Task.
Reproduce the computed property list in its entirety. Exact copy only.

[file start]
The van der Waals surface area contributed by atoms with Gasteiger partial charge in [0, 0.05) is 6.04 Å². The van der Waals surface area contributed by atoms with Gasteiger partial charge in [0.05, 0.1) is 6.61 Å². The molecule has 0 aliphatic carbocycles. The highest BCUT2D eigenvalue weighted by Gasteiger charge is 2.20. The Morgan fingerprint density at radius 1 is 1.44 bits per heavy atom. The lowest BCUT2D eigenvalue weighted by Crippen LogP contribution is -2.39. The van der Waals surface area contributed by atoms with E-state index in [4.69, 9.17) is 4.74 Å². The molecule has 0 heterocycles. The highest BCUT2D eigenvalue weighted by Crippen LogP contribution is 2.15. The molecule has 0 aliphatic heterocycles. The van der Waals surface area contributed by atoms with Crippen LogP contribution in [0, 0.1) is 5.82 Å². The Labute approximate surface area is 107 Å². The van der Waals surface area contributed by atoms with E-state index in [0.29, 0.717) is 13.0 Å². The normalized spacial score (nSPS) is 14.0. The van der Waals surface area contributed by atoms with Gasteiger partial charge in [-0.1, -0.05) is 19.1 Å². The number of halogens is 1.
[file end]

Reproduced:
The van der Waals surface area contributed by atoms with Gasteiger partial charge in [0, 0.05) is 6.04 Å². The van der Waals surface area contributed by atoms with Gasteiger partial charge in [0.05, 0.1) is 6.61 Å². The molecule has 0 aliphatic carbocycles. The highest BCUT2D eigenvalue weighted by Gasteiger charge is 2.20. The Morgan fingerprint density at radius 1 is 1.44 bits per heavy atom. The lowest BCUT2D eigenvalue weighted by Crippen LogP contribution is -2.39. The van der Waals surface area contributed by atoms with E-state index in [4.69, 9.17) is 4.74 Å². The molecule has 0 heterocycles. The highest BCUT2D eigenvalue weighted by Crippen LogP contribution is 2.15. The molecule has 0 aliphatic heterocycles. The van der Waals surface area contributed by atoms with Crippen LogP contribution in [0, 0.1) is 5.82 Å². The Labute approximate surface area is 107 Å². The van der Waals surface area contributed by atoms with E-state index in [0.29, 0.717) is 13.0 Å². The normalized spacial score (nSPS) is 14.0. The van der Waals surface area contributed by atoms with Gasteiger partial charge in [-0.1, -0.05) is 19.1 Å². The number of halogens is 1.